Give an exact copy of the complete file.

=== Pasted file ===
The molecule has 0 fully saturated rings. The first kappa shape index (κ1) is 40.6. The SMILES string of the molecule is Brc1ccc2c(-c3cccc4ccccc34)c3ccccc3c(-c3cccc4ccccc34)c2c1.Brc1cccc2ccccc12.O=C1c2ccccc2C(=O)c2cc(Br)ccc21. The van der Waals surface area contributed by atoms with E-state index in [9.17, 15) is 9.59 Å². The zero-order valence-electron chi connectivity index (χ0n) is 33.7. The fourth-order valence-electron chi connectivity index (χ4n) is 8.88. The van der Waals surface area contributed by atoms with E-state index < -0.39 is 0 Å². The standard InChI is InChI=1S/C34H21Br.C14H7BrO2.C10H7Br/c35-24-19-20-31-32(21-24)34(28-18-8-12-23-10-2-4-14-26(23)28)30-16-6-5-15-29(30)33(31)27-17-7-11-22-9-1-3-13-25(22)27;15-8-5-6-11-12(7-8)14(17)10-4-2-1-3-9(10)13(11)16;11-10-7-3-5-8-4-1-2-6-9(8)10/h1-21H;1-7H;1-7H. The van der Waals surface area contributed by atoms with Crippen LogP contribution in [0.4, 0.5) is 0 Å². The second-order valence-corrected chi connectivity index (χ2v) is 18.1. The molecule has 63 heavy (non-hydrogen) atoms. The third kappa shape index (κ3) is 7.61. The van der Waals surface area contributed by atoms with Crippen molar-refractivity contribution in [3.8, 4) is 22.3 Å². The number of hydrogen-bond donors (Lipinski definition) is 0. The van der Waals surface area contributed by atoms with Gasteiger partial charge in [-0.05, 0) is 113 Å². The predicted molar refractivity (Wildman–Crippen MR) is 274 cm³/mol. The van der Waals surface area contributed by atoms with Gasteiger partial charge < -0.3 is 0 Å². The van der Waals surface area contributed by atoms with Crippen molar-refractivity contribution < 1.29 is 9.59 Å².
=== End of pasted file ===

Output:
The molecule has 0 fully saturated rings. The first kappa shape index (κ1) is 40.6. The SMILES string of the molecule is Brc1ccc2c(-c3cccc4ccccc34)c3ccccc3c(-c3cccc4ccccc34)c2c1.Brc1cccc2ccccc12.O=C1c2ccccc2C(=O)c2cc(Br)ccc21. The van der Waals surface area contributed by atoms with E-state index in [9.17, 15) is 9.59 Å². The zero-order valence-electron chi connectivity index (χ0n) is 33.7. The fourth-order valence-electron chi connectivity index (χ4n) is 8.88. The van der Waals surface area contributed by atoms with E-state index < -0.39 is 0 Å². The standard InChI is InChI=1S/C34H21Br.C14H7BrO2.C10H7Br/c35-24-19-20-31-32(21-24)34(28-18-8-12-23-10-2-4-14-26(23)28)30-16-6-5-15-29(30)33(31)27-17-7-11-22-9-1-3-13-25(22)27;15-8-5-6-11-12(7-8)14(17)10-4-2-1-3-9(10)13(11)16;11-10-7-3-5-8-4-1-2-6-9(8)10/h1-21H;1-7H;1-7H. The van der Waals surface area contributed by atoms with Crippen LogP contribution in [0.4, 0.5) is 0 Å². The second-order valence-corrected chi connectivity index (χ2v) is 18.1. The molecule has 63 heavy (non-hydrogen) atoms. The third kappa shape index (κ3) is 7.61. The van der Waals surface area contributed by atoms with Crippen molar-refractivity contribution in [3.8, 4) is 22.3 Å². The number of hydrogen-bond donors (Lipinski definition) is 0. The van der Waals surface area contributed by atoms with Gasteiger partial charge in [-0.05, 0) is 113 Å². The predicted molar refractivity (Wildman–Crippen MR) is 274 cm³/mol. The van der Waals surface area contributed by atoms with Gasteiger partial charge < -0.3 is 0 Å². The van der Waals surface area contributed by atoms with Crippen molar-refractivity contribution < 1.29 is 9.59 Å².